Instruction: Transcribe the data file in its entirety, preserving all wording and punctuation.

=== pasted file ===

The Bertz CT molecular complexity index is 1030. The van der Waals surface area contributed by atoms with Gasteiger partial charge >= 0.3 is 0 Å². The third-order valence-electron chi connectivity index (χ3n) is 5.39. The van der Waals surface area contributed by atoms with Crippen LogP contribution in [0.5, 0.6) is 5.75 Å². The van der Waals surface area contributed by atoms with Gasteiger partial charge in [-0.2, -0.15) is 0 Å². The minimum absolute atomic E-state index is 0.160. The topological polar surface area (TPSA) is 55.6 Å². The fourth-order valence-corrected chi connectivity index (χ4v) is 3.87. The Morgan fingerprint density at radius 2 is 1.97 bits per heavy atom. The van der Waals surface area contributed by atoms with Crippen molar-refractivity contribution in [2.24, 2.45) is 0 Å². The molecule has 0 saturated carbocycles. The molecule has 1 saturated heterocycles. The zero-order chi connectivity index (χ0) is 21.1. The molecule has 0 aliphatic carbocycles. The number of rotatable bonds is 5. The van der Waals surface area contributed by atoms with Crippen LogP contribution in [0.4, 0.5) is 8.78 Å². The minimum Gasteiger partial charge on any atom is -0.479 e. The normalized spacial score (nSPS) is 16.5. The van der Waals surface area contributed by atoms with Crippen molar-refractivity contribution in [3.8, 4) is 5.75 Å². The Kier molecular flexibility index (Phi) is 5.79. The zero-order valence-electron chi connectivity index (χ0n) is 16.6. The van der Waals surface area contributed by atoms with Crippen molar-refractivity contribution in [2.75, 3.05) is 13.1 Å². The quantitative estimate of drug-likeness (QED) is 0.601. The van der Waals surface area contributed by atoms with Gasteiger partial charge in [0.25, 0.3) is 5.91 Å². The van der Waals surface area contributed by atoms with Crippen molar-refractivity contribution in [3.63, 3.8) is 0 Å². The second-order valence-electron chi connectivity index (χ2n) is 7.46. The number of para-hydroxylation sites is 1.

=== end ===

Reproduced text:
The Bertz CT molecular complexity index is 1030. The van der Waals surface area contributed by atoms with Gasteiger partial charge >= 0.3 is 0 Å². The third-order valence-electron chi connectivity index (χ3n) is 5.39. The van der Waals surface area contributed by atoms with Crippen LogP contribution in [0.5, 0.6) is 5.75 Å². The van der Waals surface area contributed by atoms with Gasteiger partial charge in [-0.2, -0.15) is 0 Å². The minimum absolute atomic E-state index is 0.160. The topological polar surface area (TPSA) is 55.6 Å². The fourth-order valence-corrected chi connectivity index (χ4v) is 3.87. The Morgan fingerprint density at radius 2 is 1.97 bits per heavy atom. The van der Waals surface area contributed by atoms with Crippen molar-refractivity contribution in [2.24, 2.45) is 0 Å². The molecule has 0 saturated carbocycles. The molecule has 1 saturated heterocycles. The zero-order chi connectivity index (χ0) is 21.1. The molecule has 0 aliphatic carbocycles. The number of rotatable bonds is 5. The van der Waals surface area contributed by atoms with Crippen LogP contribution in [0.4, 0.5) is 8.78 Å². The minimum Gasteiger partial charge on any atom is -0.479 e. The normalized spacial score (nSPS) is 16.5. The van der Waals surface area contributed by atoms with Crippen molar-refractivity contribution in [3.8, 4) is 5.75 Å². The Kier molecular flexibility index (Phi) is 5.79. The zero-order valence-electron chi connectivity index (χ0n) is 16.6. The van der Waals surface area contributed by atoms with Crippen molar-refractivity contribution in [2.75, 3.05) is 13.1 Å². The quantitative estimate of drug-likeness (QED) is 0.601. The van der Waals surface area contributed by atoms with Gasteiger partial charge in [0.25, 0.3) is 5.91 Å². The van der Waals surface area contributed by atoms with Crippen molar-refractivity contribution in [3.63, 3.8) is 0 Å². The second-order valence-electron chi connectivity index (χ2n) is 7.46. The number of para-hydroxylation sites is 1.